A collection of HSR links from around the web

The LA Times features Rand’s Martin Wachs in this story, describing how the state of California is probably going to have to go it alone if it wants to build high speed rail. I told you so, California, four years ago! Here’s the money quote:

The project’s first phase would take the rail from downtown San Francisco to Anaheim for an estimated $43 billion, but outside groups put the cost at $65 billion or higher. The nonpartisan Legislative Analyst’s Office said it could hit $67 billion. (A second phase would extend lines to Sacramento, Riverside and San Diego.)

It’s hard for me to grapple with the Dem’s attachment to this project. Maybe if Obama had started with this instead of health care, things would be different. But as it is, the national plan has all the markers of a sinking ship, and advocating for it when entitlement spending is going under the knife strikes me as rearranging deck chairs on the Titanic of social liberalism.

Gulliver’s column at the Economist this week argues against high speed rail investment simply because the country’s existing inter-city train system is doing a pretty good job. It’s a small country that doesn’t take long to traverse as it is.

My husband’s uncle, regular reader, sent me this link from the National Review, written by Michael Barone. Barone’s piece has the marks of the National Review, with private-sector, private-sector, Rah-Rah tone to it, but he does make an excellent point: that is, the private sector, who has yet to show up in any meaningful way to the High Speed Rail party other than construction companies willing to bid for government contracts. Instead, there is quite a bit of intercity transport provided via private bus companies:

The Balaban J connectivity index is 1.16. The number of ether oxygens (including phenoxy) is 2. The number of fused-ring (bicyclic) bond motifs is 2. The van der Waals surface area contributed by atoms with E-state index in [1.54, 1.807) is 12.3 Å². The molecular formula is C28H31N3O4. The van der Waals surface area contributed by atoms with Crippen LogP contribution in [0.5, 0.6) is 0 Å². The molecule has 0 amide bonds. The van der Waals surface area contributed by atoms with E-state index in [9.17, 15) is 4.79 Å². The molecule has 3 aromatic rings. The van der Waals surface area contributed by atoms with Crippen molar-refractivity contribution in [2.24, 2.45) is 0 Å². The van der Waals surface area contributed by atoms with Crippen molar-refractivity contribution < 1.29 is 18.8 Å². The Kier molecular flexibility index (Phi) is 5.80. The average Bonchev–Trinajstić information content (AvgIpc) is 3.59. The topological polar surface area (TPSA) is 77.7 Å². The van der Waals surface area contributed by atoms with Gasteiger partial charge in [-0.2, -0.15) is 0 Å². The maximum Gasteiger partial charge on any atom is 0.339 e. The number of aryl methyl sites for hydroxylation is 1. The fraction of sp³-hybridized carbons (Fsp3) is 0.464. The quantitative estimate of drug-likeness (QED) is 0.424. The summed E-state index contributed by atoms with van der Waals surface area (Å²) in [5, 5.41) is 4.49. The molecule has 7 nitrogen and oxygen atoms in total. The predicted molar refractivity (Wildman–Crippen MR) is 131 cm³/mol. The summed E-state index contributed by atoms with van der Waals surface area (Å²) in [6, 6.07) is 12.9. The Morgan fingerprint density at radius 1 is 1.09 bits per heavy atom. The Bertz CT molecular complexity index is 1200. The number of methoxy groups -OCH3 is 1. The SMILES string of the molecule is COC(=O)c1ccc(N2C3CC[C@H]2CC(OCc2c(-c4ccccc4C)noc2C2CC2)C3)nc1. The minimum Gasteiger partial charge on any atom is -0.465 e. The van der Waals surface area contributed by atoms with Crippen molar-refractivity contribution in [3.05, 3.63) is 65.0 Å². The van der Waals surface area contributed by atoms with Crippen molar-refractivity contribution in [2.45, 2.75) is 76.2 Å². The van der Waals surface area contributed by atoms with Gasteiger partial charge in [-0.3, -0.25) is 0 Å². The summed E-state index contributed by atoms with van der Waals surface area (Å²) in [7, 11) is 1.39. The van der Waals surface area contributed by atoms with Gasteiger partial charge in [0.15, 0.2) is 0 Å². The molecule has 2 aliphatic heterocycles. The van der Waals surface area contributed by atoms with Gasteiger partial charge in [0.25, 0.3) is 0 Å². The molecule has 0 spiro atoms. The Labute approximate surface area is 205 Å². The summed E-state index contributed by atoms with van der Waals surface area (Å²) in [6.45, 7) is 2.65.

The buses have bathrooms, AC power outlets, and free Wi-Fi. They’re not as fast as the much more expensive Acela train, but they tend to run on schedule.

Bus travel used to be decidedly downscale, with a clientele that scared off middle-class travelers. That’s because, back in the days of heavily regulated transportation, bus lines followed the passenger railroad model, with stations in central cities, routes with multiple stops, fares propped up by monopolies, and operators with no economic incentive to provide comfortable or pleasant service.

Chinatown and Megabus operators ditched this model for one that works for travelers for whom money is scarce and time plentiful. Who needs a station? Inter-city buses can occupy curb space briefly just as city buses do. Who needs multiple stops? You can make money on people who want to go from one specific location to another.

Now, the service is still a four-hour ride, and this is where I suspect that people will argue with Barone. His last statement comes here:

So the private sector provides cheap inter-city transportation while government struggles to waste $53 billion. Please remind me which is the wave of the future.

That’s a bit too pat, but still. Advocates will argue that the four-hour bus ride is just too long and we need nicer facilities. But we do have nicer facilities–the Acela train. I’m sympathetic to Barone’s point here because I think the rail-only advocates do tend to be one-eyed about their pet technology, when everyday travelers really don’t care about what under the vehicles (rail or wheels). They only really care about comfort, cleanliness, speed, frequency, and geographic coverage (limited to their preferred locations). Previously, those were better delivered with trains, but there are improvements possible with bus technology as well. Advocates say “cha! that’s not true.” But if we can get improvements in those dimensions without spending billions, why shouldn’t we do so? That still wouldn’t necessarily be a substitute for HSR along the corridor: your $20 Megabus passenger probably isn’t going to opt into HSR if they aren’t opting into the Acela now. But service quality improvements are still probably worth getting anywhere we can get them.

So what do you think? BTW, if the immediate response is “Oh, we’ll save the environment” more with HSR, not many reading The National Review are going to buy that argument.